NASHVILLE, Tennessee (Reuters) – A legal debate over whether one member of a same-sex couple has spousal privilege that would shield her from testifying against her partner is at the heart of a capital murder case in politically conservative Kentucky.
Geneva Case, 49, does not want to testify in a Louisville court against her partner, Bobbie Jo Clary, 37, who is accused of beating George Murphy, 64, to death with a hammer in 2011 and then stealing his van.
Prosecutors say Case must testify because of her value as a witness, since she heard Clary admit to the slaying and also saw blood on the interior of the victim’s van after the killing.
Clary says Murphy used a hammer to sexually assault her, and she defended herself by hitting him over the head.
Clary is also charged with tampering with evidence to cover up the crime. If convicted, Clary could face the death penalty.
Under Kentucky law, a person cannot be called to testify against his or her spouse. Most states have a similar type of law.
But Kentucky is not among the 13 states that have legalized gay marriage. In 2004, it amended the state constitution to define marriage as being a union between a man and a woman.
Susan Sommer, an attorney for Lambda Legal, a national legal organization for the protection of gay rights, said she was not familiar with the details of the Kentucky case, but Lambda believes gay couples should have the same legal protections as other married people.
“Spousal privilege is one part of the tremendous bundle of protections for a committed couple that come automatically with marriage,” Sommer said.
Case and Clary were joined in a civil union in 2004 in Vermont. Vermont first allowed civil unions in 2000, but did not legalize same-sex marriage until 2009.
“Kentucky’s marital privilege law does not give Ms. Case the right not to testify in a murder trial,” said Stacy Greive, assistant commonwealth attorney for Jefferson County. “And the reason marital privilege does not apply to Ms. Case in her relationship with the defendant is because it is our opinion and our belief that they do not have a marriage that is recognized under Kentucky law.”
Greive argues that not only is the union not recognized in Kentucky, but the couple has not presented proof they have a valid marriage under Vermont law. “They have a civil union, if you look at Vermont’s statutes, they distinguish between civil unions and marriage,” she said.
Both Clary’s attorney, Angela Elleman, and Case’s attorney, Bryan Gatewood, said the Kentucky marriage amendment is unconstitutional and the pair should be treated like any other married couple.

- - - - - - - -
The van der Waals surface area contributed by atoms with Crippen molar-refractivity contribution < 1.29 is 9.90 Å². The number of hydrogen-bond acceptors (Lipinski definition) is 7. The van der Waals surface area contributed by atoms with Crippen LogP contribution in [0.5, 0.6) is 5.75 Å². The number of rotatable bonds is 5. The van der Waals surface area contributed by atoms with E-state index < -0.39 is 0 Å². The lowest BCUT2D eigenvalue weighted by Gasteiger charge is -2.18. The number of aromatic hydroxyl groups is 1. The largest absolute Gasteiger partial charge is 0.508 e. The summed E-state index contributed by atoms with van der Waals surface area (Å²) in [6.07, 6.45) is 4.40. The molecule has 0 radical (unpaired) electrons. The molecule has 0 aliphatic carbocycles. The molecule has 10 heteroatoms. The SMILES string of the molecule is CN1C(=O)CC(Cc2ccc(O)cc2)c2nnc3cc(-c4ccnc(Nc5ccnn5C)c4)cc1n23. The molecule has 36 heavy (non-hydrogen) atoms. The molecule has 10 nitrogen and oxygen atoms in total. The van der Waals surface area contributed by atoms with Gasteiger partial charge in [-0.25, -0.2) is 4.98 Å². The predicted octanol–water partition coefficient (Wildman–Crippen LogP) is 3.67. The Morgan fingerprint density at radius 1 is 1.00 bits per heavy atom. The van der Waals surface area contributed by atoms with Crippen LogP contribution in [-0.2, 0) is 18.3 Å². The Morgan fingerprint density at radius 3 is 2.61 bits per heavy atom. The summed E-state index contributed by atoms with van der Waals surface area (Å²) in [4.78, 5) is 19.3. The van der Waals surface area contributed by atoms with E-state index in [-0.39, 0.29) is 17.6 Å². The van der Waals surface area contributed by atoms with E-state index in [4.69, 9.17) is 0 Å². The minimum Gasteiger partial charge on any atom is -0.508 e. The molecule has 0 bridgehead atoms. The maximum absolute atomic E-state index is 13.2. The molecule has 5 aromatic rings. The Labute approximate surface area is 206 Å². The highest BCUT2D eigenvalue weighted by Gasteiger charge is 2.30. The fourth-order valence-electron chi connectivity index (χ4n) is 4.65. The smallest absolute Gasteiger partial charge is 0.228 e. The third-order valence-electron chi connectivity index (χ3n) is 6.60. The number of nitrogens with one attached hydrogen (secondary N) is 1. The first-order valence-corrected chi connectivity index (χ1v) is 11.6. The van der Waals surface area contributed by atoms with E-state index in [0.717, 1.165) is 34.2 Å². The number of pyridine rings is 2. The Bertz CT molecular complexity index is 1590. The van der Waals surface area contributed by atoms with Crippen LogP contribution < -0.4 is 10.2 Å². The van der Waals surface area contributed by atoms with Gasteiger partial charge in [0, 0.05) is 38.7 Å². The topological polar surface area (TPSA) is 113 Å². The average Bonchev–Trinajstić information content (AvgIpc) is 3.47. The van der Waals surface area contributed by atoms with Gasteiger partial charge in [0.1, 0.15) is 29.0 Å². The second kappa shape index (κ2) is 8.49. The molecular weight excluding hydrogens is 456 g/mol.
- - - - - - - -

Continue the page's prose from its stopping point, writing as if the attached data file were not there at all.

The attorneys also say they are cautiously optimistic that this case will lead to the amendment being held as unconstitutional, setting a precedent for change nationwide.
In light of recent U.S. Supreme Court rulings on gay marriage, “the climate is right” for the Kentucky amendment to be thrown out, Elleman said.
he high court in June forced the federal government to recognize same-sex marriages in states where it is legal and paved the way for it in California, the most populous state. The court struck down a section of the federal Defense of Marriage Act, limiting the definition of marriage as between a man and a woman for the purpose of federal benefits, as a violation of the U.S. Constitution’s guarantee of equal protection under the law.
“I believe the handwriting is already on the wall,” Gatewood said. He believes the Kentucky attorney general’s office, which says it is reviewing the case, will find that the state law is unconstitutional under the same reasoning.
Elleman said it makes no sense to her that Kentucky does not recognize legal unions of same-sex partners but does recognize common-law marriages from other states.
She also pointed to the personal toll on the couple. “The commonwealth is seeking to call her wife as a witness against her, which obviously would cause irreparable harm to their relationship,” Elleman said.
Case called the situation “very stressful” in an interview on WHAS-TV in Louisville. “I wish she could come home,” Case said of Clary. “There’s nothing we can do right now, though.”
Elleman said she is confident her client will be acquitted, “whether her wife will testify or not.”
Clary is being held on $75,000 bond.
The trial is set for August 30. Jefferson County Judge Susan Schultz Gibson is expected to rule on the spousal privilege issue later this month.
Lambda’s Sommer represented a woman in a criminal case in Maryland about two years ago who was asked to testify against her spouse.
In that case, which was not a homicide, the prosecutor opposed the use of spousal privilege since Maryland did not yet have gay marriage. The couple had married in another state. The judge in that case ruled that the woman did not have to testify against her spouse.
(By Tim Ghianni. Reporting by Tim Ghianni; Editing and additional reporting by Mary Wisniewski; Editing by Eric Beech)
[“Hand Holding A Hammer” on Shutterstock]